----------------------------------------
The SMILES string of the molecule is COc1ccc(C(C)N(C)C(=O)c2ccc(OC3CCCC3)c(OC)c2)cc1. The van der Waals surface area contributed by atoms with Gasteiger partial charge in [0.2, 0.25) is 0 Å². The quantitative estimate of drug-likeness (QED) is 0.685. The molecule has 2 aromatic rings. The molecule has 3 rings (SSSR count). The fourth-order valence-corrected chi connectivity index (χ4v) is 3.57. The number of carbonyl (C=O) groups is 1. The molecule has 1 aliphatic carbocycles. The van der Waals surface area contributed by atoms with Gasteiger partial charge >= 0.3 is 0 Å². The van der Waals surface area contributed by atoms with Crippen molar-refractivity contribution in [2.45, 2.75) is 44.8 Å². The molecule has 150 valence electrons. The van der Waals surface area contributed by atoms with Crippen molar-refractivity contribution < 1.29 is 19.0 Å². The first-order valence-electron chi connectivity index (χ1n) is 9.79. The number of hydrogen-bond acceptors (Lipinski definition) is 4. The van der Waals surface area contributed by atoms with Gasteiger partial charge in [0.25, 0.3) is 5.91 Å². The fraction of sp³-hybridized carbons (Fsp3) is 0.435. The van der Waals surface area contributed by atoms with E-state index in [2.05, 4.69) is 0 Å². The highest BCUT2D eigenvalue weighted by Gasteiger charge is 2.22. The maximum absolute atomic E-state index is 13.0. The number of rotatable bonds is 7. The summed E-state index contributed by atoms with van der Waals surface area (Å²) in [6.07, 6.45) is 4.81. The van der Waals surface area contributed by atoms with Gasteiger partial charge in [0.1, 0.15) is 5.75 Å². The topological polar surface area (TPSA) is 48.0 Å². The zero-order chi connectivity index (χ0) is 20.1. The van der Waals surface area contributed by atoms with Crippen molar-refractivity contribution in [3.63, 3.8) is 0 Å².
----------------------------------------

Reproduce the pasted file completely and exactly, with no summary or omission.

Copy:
The SMILES string of the molecule is COc1ccc(C(C)N(C)C(=O)c2ccc(OC3CCCC3)c(OC)c2)cc1. The van der Waals surface area contributed by atoms with Gasteiger partial charge in [0.2, 0.25) is 0 Å². The quantitative estimate of drug-likeness (QED) is 0.685. The molecule has 2 aromatic rings. The molecule has 3 rings (SSSR count). The fourth-order valence-corrected chi connectivity index (χ4v) is 3.57. The number of carbonyl (C=O) groups is 1. The molecule has 1 aliphatic carbocycles. The van der Waals surface area contributed by atoms with Gasteiger partial charge >= 0.3 is 0 Å². The van der Waals surface area contributed by atoms with Crippen molar-refractivity contribution in [2.45, 2.75) is 44.8 Å². The molecule has 150 valence electrons. The van der Waals surface area contributed by atoms with Crippen molar-refractivity contribution < 1.29 is 19.0 Å². The first-order valence-electron chi connectivity index (χ1n) is 9.79. The number of hydrogen-bond acceptors (Lipinski definition) is 4. The van der Waals surface area contributed by atoms with Gasteiger partial charge in [0.25, 0.3) is 5.91 Å². The fraction of sp³-hybridized carbons (Fsp3) is 0.435. The van der Waals surface area contributed by atoms with E-state index in [2.05, 4.69) is 0 Å². The highest BCUT2D eigenvalue weighted by Gasteiger charge is 2.22. The maximum absolute atomic E-state index is 13.0. The number of rotatable bonds is 7. The summed E-state index contributed by atoms with van der Waals surface area (Å²) in [6.07, 6.45) is 4.81. The van der Waals surface area contributed by atoms with Gasteiger partial charge in [0.1, 0.15) is 5.75 Å². The topological polar surface area (TPSA) is 48.0 Å². The zero-order chi connectivity index (χ0) is 20.1. The van der Waals surface area contributed by atoms with Crippen molar-refractivity contribution in [3.63, 3.8) is 0 Å².